Charles wanted a “slimmed down” monarchy, though reckoning without developments on the Harry and Andrew fronts. And it may have seemed an answer to critics baulking at the cost of the royal family. To now increase its size would surely increase those costs if it continued to operate in the way it has. In these days of austerity, that would risk attracting unwelcome headlines and scrutiny.
The result is that while Charles undergoes treatment, for however long, Prince William, 41, as heir will become a temporary figurehead and the most senior of the small number of visible royals. It is thrust on him just 17 months after inheriting the title, and at a time when , on top of his duties at home, the rift with his brother continues.
“The Prince of Wales lacks the training of his father, who was heir from the age of three,” said Little. “There’s nothing to indicate William is not going to cope with anything that is thrown at him. He has already represented his father, and his grandmother, abroad on occasion. He shows all signs of being a good statesman. But it is early on and his priorities lie with his ailing wife and their young family.”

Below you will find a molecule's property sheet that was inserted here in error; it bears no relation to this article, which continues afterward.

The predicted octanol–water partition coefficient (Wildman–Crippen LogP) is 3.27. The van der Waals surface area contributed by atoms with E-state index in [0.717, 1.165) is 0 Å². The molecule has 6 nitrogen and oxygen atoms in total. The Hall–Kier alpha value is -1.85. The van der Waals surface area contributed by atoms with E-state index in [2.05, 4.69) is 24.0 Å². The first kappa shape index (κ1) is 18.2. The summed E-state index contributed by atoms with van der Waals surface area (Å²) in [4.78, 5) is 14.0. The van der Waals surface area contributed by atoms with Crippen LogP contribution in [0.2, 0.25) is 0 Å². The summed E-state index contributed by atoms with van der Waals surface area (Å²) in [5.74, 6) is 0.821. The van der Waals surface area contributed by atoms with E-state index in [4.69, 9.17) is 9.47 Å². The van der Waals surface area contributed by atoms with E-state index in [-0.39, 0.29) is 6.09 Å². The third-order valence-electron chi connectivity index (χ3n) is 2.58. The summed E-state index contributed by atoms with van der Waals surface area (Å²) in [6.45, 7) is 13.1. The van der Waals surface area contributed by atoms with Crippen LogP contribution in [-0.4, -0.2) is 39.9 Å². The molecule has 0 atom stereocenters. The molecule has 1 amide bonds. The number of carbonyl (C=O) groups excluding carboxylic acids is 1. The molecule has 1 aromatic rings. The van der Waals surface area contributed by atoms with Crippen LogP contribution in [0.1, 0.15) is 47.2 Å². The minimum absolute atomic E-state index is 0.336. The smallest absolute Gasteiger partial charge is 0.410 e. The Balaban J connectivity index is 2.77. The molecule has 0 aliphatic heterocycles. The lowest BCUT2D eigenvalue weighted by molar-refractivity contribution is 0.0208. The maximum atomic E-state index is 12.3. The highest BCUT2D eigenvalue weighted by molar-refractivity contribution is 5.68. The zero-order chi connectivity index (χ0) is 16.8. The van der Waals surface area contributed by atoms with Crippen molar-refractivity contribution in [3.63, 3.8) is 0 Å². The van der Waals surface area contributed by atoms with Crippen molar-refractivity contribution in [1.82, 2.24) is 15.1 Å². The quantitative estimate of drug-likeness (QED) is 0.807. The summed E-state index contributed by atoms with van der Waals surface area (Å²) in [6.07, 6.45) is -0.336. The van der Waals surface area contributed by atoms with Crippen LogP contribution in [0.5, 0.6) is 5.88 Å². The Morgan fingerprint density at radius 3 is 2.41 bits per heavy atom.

We are a long way from regency. But should Charles become permanently incapacitated, William would be appointed regent.
As Prince of Wales and now king, Charles has always had the support of his siblings. At present, this is something William lacks.
And, although all constitutional bases may have been covered, there is one intriguing, albeit highly unlikely, scenario.
According to Hazell, in the unthinkable event of both the king and Prince of Wales both becoming permanently incapacitated at a time before William’s children were to reach the age of majority, step forward Prince Harry, as next in the line of succession.
To prevent that would require legislation, he said. A recent example was in 1953 when legislation was passed to allow Prince Philip to become regent instead of Princess Margaret while the late queen’s children were underage.
“That’s the law,” said Hazell. “Legally the Regency Acts are quite clear. And if for any reason either the palace or government didn’t want Harry to be regent, they would need to legislate.”